I found a cat, once.

It was about a dozen years ago. Around this time of year, actually. I was out with my sister; we were playing near the old factories, even though our parents had told us time and time again not to. The factories used to make steel, I think. Or maybe something more refined. I'm not sure.

Hide and go seek was the game. My sister was winning as usual. I was wandering around looking for her absently when I heard it.

At first I thought it was my sister playing a trick on me, or maybe she got bored waiting for me to find her and decided to make things easier for me. Either way, I followed the sound. A strange mewling, like you might hear from a child in pain. For a moment I considered that it might be my sister, injured. As if I would be so lucky.

The crying grew louder as I approached the corner of an abandoned building. Turning the corner, my eye was drawn down, to the sight of a small, grizzled creature which had snared itself in the barbed wire from a fallen chain-link fence.

It took me a moment of staring to figure out what it was, so emaciated and sickly had it become. A small, dirty, mangy-looking calico cat. It's fur was spotted and bare in places, it's skin hanging off of bulgy, asymmetrical muscles and a skeletal frame. It continued to mewl helplessly, having caught a hind leg in a snarl of the wire. The dark, rusty metal was slowly tightening and digging deeper into the cat as it struggled to get free.


I spun around. My sister had crept around the corner as well. She fixed the cat with a sneer. "Found you." I replied.

She sniffed, "You were too slow. I got bored."

"You still lost."

My sister never appreciated that the point of hide-and-seek wasn't just finding good hiding spots. It was the endurance to stay hidden until the other person gave up that was the key to the game.

She folded her arms. "What is that… thing, anyway?"

"It's a cat."

"I like dogs better," my sister insisted in a huffy tone. I shook my head.

"Dogs are scavengers. Hunt in packs, take down weak animals, sickly ones. They feed off of table scraps. Cats don't do that. They each have their own territories. And they don't eat left-overs. Cats hunt."

My sister made a face.

"You're being weird."

I shrugged and knelt down by the small creature. It continued to mewl pathetically. I stretched my hand towards it, and it cowered away from me.

"Don't touch it!"

I looked back at my sister.

"Why not? I think I can get it loose."

"No you can't. Besides. It'll probably bite you. It's probably got rabies or something."

I regarded the cat. She might be right.

"What should we do then? We can't just leave it here."

She paused for a moment, considering the proposition. Her gaze fell to a nearby piece of concrete.

"No. Don't."

Her face twisted again as she picked up the chunk of concrete and she held up her hand, "Fine. Scaredy-cat. Try and get it free, then. But I'm telling mom."


The cat cried as I moved towards it.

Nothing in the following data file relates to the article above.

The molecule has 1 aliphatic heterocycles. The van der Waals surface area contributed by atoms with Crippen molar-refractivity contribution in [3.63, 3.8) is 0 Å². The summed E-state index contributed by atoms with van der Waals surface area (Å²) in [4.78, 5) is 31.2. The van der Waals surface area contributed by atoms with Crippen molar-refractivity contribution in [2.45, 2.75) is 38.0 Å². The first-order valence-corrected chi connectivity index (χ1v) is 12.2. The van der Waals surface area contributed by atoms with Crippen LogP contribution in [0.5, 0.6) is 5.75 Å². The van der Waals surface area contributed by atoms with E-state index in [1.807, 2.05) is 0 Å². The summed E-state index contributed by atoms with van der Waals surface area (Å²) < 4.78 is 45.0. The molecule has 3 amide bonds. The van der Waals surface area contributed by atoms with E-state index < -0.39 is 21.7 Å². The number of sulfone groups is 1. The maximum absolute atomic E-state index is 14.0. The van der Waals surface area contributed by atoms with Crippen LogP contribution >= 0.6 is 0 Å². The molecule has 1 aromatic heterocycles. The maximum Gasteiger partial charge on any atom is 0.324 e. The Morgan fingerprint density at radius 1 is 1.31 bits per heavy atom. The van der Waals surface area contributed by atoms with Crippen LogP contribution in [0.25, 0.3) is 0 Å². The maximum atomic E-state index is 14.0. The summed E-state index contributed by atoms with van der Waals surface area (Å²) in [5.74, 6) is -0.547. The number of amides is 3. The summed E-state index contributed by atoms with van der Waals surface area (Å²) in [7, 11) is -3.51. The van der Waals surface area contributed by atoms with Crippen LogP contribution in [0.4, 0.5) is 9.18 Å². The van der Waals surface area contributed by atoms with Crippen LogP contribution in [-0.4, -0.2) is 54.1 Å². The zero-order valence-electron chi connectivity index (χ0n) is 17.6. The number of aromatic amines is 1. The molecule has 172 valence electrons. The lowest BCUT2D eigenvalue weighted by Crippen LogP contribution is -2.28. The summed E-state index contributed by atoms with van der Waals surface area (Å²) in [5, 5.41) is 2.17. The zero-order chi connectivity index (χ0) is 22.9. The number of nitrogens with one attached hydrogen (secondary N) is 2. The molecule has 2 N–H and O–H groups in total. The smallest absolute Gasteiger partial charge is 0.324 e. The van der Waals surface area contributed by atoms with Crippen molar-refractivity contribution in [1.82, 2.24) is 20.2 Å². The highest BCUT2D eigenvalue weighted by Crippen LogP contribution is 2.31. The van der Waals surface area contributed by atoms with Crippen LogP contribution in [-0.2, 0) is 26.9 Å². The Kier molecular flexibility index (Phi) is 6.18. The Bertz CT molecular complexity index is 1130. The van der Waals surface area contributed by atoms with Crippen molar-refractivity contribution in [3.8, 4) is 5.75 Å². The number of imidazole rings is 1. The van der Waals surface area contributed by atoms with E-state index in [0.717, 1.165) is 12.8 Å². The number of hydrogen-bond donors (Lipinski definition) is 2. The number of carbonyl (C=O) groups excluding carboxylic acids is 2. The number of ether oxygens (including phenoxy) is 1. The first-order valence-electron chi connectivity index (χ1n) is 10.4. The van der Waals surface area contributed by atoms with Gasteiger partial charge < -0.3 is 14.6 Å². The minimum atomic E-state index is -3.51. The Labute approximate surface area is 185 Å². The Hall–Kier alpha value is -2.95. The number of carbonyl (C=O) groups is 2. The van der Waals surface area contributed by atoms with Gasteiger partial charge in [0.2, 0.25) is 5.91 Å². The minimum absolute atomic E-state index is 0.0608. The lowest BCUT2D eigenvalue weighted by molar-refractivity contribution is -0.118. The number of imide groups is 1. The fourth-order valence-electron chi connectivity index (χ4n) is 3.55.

"Shh. Shh. I'm not going to hurt you," I tried my voice sound as comforting as possible. Slowly, carefully, I took hold of the barbed wire with my thumbs. The cat struggled a bit.


The wire was in a granny knot, by the look of it. I took either end of the barbed wire, and took a deep breath.

As I pushed the two ends of rusty steel together, the cat yowled in pain. My sister covered her ears, but the metal slid out of the cat's flesh with a quick tear. The creature hobbled out of it and collapsed on the ground.

"Nice job. You're bleeding."

I glanced down. She was right. In addition to the cat's blood, a small cut had formed on my palm from the razorwire.


"You're gonna need a tennis shot for that" she scolded, "And it's not like you even fixed 'it.' Look at it. It's still hurt."

She was right. It was struggling on the limb. It might have been broken, or maybe the muscle had been cut too deep by the barbs. My sister approached it with the concrete, smiling.

"What're you doing?"

Her grin widened, "I'm going to put it out of it's misery."

"No. Don't. Please."

"You can't fix it. You can't fix anything, stupid. You're just a stupid tomboy is what you are, and now I have to clean up your messes."

"Please. Don't. I'll do anything. Don't hurt it. Don'thurtitdon'thurtit-"

She raised up the chunk of concrete, "Too late."

I grabbed her arm. "Wait."

Her eyes narrowed.

"What now? You gonna cry, baby?"

"…I'll do it," I whispered.

She hesitated as a look of surprise metastasized across her features. but she recovered quickly, and a look of glee took over.

"Sure. You do it. Tomboy. I don't want to have anything to do with it." She handed me the chunk of cement.

I took it. Feeling the weight and heft of it in my hand. I looked down at the small, pathetic thing. It cowered away from us, a quaking mewling occasionally escaping its vocal cords. Dogs scavenge. Dogs beg.

Cats hunt.

"I'm sorry."

As I brought the chunk of cement smashing down into my sister's face, her eyes widened and her face contorted in terror. In an instant, she was reeling backwards, blood pouring from her nose. She let out a high-pitched keen of terror before stumbling to the ground, still clutching at her face.

I kneeled down over her, pinning her arms to the ground with my legs. I could feel her struggle and twist under me, legs kicking helplessly. Her blond pigtail braids whipped in the dirt as she screamed. For the first time in her life, she didn't care how dirty she was getting. Every bead of sweat on her perfect white skin was etched in perfect detail onto my mind. I raised the bloody concrete over my head again.

"No! Please!"

Dogs beg. Cats hunt.

Written by Needle553312
Content is available under CC BY-SA